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In Latin (and daughter languages), there seems to be a correspondence between nouns of the third declension in -or/-us, -oris denoting a quality, and adjectives of the Ist class in -idus,a,um denoting something or someone possessing the corresponding quality (sometimes approximately, I guess out of semantic drift).

Here are the ones that I could find in Italian (some in Latin). I'm sure there are more, but these are already many enough to suggest a pattern:

  • CALOR, CALIDUS (Latin)

  • FRIGUS, FRIGIDUS (Latin)

  • HUMOR (as in liquid), HUMIDUS (Latin)

  • AMOR (as in cohesion), AMIDUS (Latin)

  • timore, timido (Italian)

  • pavore, pavido

  • pallore, pallido

  • candore, candido

  • squallore, squallido

  • valore, valido

  • fetore, fetido

  • sapore, sapido

  • tumore, tumido

So, what is the pattern, and how did it originate? Is this appearing also in other IE languages?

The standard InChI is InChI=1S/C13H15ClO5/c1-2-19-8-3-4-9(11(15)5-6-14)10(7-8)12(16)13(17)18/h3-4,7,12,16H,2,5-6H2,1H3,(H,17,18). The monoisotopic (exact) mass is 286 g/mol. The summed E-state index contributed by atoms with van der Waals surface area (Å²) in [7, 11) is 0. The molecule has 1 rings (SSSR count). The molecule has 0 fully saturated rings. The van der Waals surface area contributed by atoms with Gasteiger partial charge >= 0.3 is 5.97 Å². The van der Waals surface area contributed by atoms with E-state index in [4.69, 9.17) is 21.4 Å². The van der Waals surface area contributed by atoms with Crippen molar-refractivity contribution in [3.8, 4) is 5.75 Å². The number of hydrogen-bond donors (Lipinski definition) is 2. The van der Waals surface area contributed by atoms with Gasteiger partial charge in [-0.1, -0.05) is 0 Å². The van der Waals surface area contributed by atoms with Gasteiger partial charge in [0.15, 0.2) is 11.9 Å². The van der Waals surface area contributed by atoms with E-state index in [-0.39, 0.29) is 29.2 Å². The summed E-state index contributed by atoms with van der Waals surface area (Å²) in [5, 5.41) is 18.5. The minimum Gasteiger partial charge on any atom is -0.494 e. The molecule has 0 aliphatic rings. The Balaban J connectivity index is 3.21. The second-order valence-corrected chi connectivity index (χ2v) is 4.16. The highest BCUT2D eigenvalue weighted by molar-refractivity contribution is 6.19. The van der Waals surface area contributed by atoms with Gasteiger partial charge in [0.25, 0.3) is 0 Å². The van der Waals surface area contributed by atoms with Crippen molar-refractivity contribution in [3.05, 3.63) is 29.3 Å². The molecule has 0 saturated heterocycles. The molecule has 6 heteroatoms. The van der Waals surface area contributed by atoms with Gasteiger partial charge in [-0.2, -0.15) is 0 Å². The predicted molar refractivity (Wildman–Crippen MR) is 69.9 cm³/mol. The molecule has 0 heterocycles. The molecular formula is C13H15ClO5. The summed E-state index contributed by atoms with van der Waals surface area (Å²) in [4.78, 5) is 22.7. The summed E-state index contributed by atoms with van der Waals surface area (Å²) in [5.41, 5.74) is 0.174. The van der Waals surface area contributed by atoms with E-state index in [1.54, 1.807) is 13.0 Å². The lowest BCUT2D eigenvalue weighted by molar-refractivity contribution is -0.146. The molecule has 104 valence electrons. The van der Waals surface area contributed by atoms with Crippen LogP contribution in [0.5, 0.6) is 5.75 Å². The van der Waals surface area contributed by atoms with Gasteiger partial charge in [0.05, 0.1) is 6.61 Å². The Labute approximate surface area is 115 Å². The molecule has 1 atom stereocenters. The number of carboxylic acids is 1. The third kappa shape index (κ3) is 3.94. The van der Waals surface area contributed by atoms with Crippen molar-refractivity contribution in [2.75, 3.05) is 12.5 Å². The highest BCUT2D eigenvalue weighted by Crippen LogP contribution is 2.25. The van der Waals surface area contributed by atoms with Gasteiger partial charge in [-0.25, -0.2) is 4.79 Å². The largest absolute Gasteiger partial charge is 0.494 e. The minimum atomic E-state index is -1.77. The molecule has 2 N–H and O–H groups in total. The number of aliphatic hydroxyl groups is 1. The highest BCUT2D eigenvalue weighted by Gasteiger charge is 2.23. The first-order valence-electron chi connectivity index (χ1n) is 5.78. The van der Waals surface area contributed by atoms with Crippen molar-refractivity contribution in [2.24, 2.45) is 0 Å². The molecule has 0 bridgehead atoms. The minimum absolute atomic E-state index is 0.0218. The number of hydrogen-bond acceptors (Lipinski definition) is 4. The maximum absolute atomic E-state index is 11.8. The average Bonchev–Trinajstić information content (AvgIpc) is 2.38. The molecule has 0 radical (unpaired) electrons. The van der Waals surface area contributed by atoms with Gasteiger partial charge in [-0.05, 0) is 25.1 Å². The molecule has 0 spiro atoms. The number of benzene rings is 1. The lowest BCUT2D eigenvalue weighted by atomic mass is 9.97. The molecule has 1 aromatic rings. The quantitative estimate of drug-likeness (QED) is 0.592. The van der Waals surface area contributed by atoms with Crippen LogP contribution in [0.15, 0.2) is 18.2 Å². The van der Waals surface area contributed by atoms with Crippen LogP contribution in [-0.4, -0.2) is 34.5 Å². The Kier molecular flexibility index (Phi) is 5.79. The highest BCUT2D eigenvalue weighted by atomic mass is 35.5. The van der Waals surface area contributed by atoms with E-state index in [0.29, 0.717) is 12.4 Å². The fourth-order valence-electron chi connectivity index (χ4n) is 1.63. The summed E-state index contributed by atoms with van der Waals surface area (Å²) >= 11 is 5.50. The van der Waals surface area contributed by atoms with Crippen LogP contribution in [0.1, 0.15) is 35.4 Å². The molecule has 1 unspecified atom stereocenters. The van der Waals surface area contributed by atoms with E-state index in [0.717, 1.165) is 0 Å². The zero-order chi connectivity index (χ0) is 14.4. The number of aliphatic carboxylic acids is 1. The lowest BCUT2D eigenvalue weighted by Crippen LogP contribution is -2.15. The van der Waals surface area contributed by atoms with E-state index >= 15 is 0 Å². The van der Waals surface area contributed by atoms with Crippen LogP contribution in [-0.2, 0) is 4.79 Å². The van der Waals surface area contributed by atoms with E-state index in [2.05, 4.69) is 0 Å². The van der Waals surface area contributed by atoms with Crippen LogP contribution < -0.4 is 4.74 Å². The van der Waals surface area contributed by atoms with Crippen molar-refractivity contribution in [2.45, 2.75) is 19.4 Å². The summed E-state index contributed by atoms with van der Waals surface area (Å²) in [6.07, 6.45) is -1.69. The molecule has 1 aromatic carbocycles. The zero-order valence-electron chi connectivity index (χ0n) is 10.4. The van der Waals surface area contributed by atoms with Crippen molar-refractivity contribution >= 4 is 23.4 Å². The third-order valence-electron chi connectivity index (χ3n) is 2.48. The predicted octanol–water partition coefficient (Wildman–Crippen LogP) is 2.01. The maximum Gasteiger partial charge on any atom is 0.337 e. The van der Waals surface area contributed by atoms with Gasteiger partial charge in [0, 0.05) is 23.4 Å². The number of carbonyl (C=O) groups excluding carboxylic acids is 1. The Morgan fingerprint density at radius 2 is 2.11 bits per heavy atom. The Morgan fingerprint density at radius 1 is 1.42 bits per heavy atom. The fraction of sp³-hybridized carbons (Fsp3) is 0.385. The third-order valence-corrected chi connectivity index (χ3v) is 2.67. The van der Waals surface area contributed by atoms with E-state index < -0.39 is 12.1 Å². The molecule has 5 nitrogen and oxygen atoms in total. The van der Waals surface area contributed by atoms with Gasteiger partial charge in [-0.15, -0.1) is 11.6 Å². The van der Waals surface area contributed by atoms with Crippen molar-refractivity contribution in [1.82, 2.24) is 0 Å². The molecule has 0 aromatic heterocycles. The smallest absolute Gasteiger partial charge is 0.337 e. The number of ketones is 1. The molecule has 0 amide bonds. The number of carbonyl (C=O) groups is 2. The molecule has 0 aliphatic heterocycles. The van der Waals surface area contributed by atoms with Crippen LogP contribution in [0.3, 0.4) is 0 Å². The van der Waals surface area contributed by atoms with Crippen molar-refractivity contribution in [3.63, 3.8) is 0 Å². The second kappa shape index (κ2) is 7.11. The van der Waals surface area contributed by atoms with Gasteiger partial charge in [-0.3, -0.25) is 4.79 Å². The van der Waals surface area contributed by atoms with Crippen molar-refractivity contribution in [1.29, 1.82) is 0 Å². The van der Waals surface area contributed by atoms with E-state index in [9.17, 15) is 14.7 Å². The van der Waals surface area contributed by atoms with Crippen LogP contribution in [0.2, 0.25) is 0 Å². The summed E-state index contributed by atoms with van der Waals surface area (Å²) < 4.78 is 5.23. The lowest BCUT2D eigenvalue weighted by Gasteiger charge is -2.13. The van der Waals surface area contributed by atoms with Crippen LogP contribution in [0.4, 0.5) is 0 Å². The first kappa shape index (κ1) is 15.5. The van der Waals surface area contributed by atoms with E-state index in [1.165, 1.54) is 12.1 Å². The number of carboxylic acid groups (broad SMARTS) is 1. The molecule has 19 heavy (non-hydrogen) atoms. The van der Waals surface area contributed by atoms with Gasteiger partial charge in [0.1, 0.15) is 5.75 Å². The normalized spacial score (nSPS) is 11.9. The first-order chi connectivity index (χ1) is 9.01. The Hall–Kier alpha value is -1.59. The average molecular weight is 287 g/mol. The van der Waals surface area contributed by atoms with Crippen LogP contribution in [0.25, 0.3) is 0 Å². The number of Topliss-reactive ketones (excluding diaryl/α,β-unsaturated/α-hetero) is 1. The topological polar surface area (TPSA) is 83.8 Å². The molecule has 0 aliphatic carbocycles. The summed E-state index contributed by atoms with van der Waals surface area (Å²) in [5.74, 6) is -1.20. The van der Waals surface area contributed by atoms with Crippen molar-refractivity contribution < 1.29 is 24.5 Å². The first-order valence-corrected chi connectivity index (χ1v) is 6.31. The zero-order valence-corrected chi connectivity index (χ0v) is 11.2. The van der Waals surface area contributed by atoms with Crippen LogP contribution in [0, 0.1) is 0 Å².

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  • Latin SE would be a good place for this question. – TKR Nov 18 '20 at 1:38
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    If -or stems from -ios after rhotacizm (as in maioris), and if -s is nominative (for nominalized adjectives), then you would have to compare -r (-s) and *-dus, eventually. If -d- can be understood the same as in cre-do, then calidus is approximately warm-ing, that which makes warm, whereas calor is simply warm. Yes? To be honest, I have no idea if that makes sense. Otherwise I would post it in a more complete form as an answer. – vectory Nov 18 '20 at 13:44
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According to Wiktionary, -idus is "suffix forming adjectives", but most of the words in the Category:Latin words suffixed with -idus, are based on a verb.

-or is similarly "used to form a third-declension masculine abstract noun from a verb root or conceived root form"

So the relationship is that these are morphemes commonly used to form an adjective and an abstract noun respectively from a (usually verbal) root.

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